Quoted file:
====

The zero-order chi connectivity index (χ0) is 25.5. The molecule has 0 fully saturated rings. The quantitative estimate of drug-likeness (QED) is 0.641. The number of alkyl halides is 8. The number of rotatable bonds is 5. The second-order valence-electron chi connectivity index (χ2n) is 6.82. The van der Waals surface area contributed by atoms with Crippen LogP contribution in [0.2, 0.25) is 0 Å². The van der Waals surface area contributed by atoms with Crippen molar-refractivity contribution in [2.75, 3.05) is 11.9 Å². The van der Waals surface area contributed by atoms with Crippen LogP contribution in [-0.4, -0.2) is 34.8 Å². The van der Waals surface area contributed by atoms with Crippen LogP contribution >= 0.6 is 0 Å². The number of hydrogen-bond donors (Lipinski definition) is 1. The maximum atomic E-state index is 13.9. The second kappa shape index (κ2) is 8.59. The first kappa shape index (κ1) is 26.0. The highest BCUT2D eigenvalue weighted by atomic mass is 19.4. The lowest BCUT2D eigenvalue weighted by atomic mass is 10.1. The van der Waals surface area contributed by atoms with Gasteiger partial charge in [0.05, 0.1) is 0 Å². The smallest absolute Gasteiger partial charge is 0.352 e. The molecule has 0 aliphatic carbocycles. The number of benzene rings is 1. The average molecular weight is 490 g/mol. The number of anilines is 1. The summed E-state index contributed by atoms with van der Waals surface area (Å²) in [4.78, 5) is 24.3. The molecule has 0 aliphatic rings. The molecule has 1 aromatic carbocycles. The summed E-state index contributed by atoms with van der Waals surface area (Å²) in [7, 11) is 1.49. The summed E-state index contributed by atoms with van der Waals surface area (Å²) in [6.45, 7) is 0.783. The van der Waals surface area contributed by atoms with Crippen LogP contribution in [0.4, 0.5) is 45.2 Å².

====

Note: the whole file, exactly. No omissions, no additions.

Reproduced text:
The zero-order chi connectivity index (χ0) is 25.5. The molecule has 0 fully saturated rings. The quantitative estimate of drug-likeness (QED) is 0.641. The number of alkyl halides is 8. The number of rotatable bonds is 5. The second-order valence-electron chi connectivity index (χ2n) is 6.82. The van der Waals surface area contributed by atoms with Crippen LogP contribution in [0.2, 0.25) is 0 Å². The van der Waals surface area contributed by atoms with Crippen molar-refractivity contribution in [2.75, 3.05) is 11.9 Å². The van der Waals surface area contributed by atoms with Crippen LogP contribution in [-0.4, -0.2) is 34.8 Å². The van der Waals surface area contributed by atoms with Crippen LogP contribution >= 0.6 is 0 Å². The number of hydrogen-bond donors (Lipinski definition) is 1. The maximum atomic E-state index is 13.9. The second kappa shape index (κ2) is 8.59. The first kappa shape index (κ1) is 26.0. The highest BCUT2D eigenvalue weighted by atomic mass is 19.4. The lowest BCUT2D eigenvalue weighted by atomic mass is 10.1. The van der Waals surface area contributed by atoms with Gasteiger partial charge in [0.05, 0.1) is 0 Å². The smallest absolute Gasteiger partial charge is 0.352 e. The molecule has 0 aliphatic carbocycles. The number of benzene rings is 1. The average molecular weight is 490 g/mol. The number of anilines is 1. The summed E-state index contributed by atoms with van der Waals surface area (Å²) in [4.78, 5) is 24.3. The molecule has 0 aliphatic rings. The molecule has 1 aromatic carbocycles. The summed E-state index contributed by atoms with van der Waals surface area (Å²) in [7, 11) is 1.49. The summed E-state index contributed by atoms with van der Waals surface area (Å²) in [6.45, 7) is 0.783. The van der Waals surface area contributed by atoms with Crippen LogP contribution in [0.4, 0.5) is 45.2 Å².